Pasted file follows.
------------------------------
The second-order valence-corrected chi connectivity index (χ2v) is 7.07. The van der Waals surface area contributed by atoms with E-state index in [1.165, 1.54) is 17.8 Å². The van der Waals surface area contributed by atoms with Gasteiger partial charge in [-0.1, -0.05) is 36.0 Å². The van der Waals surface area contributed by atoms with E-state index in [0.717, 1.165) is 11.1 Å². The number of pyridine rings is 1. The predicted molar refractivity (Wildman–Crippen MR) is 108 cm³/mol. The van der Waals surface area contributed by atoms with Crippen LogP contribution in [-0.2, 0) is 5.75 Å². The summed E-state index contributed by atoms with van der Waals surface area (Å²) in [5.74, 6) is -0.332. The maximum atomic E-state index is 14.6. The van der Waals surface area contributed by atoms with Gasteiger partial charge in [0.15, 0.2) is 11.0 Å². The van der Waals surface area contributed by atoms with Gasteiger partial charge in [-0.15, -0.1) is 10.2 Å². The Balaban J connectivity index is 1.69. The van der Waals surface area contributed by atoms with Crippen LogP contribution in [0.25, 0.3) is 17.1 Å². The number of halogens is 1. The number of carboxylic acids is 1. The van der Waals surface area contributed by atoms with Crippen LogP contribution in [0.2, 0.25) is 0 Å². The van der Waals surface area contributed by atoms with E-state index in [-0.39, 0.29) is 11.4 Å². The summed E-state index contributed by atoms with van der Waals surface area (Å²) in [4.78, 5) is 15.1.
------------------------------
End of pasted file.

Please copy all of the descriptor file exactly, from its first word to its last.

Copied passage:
The second-order valence-corrected chi connectivity index (χ2v) is 7.07. The van der Waals surface area contributed by atoms with E-state index in [1.165, 1.54) is 17.8 Å². The van der Waals surface area contributed by atoms with Gasteiger partial charge in [-0.1, -0.05) is 36.0 Å². The van der Waals surface area contributed by atoms with E-state index in [0.717, 1.165) is 11.1 Å². The number of pyridine rings is 1. The predicted molar refractivity (Wildman–Crippen MR) is 108 cm³/mol. The van der Waals surface area contributed by atoms with Crippen LogP contribution in [-0.2, 0) is 5.75 Å². The summed E-state index contributed by atoms with van der Waals surface area (Å²) in [5.74, 6) is -0.332. The maximum atomic E-state index is 14.6. The van der Waals surface area contributed by atoms with Gasteiger partial charge in [0.15, 0.2) is 11.0 Å². The van der Waals surface area contributed by atoms with Gasteiger partial charge in [-0.15, -0.1) is 10.2 Å². The Balaban J connectivity index is 1.69. The van der Waals surface area contributed by atoms with Crippen LogP contribution in [0.25, 0.3) is 17.1 Å². The number of halogens is 1. The number of carboxylic acids is 1. The van der Waals surface area contributed by atoms with Crippen LogP contribution in [0.2, 0.25) is 0 Å². The van der Waals surface area contributed by atoms with E-state index in [-0.39, 0.29) is 11.4 Å². The summed E-state index contributed by atoms with van der Waals surface area (Å²) in [4.78, 5) is 15.1.